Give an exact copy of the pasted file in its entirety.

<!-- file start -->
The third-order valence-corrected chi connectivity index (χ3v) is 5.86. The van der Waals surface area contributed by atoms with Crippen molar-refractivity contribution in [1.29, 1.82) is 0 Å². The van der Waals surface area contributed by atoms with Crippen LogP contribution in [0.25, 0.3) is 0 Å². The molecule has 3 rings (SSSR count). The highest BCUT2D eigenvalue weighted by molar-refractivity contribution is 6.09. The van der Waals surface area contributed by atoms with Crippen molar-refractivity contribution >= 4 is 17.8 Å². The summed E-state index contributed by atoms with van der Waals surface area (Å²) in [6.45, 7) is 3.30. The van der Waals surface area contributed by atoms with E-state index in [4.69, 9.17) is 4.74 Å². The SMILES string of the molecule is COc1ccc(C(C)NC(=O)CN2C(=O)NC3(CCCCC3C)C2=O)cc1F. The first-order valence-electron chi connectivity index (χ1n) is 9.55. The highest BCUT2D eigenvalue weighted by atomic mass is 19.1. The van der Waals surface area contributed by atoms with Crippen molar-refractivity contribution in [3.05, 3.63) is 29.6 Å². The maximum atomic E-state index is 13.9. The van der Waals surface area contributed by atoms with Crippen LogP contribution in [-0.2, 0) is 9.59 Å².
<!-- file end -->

The third-order valence-corrected chi connectivity index (χ3v) is 5.86. The van der Waals surface area contributed by atoms with Crippen molar-refractivity contribution in [1.29, 1.82) is 0 Å². The van der Waals surface area contributed by atoms with Crippen LogP contribution in [0.25, 0.3) is 0 Å². The molecule has 3 rings (SSSR count). The highest BCUT2D eigenvalue weighted by molar-refractivity contribution is 6.09. The van der Waals surface area contributed by atoms with Crippen molar-refractivity contribution >= 4 is 17.8 Å². The summed E-state index contributed by atoms with van der Waals surface area (Å²) in [6.45, 7) is 3.30. The van der Waals surface area contributed by atoms with E-state index in [4.69, 9.17) is 4.74 Å². The SMILES string of the molecule is COc1ccc(C(C)NC(=O)CN2C(=O)NC3(CCCCC3C)C2=O)cc1F. The first-order valence-electron chi connectivity index (χ1n) is 9.55. The highest BCUT2D eigenvalue weighted by atomic mass is 19.1. The van der Waals surface area contributed by atoms with Crippen molar-refractivity contribution in [3.05, 3.63) is 29.6 Å². The maximum atomic E-state index is 13.9. The van der Waals surface area contributed by atoms with Crippen LogP contribution in [-0.2, 0) is 9.59 Å².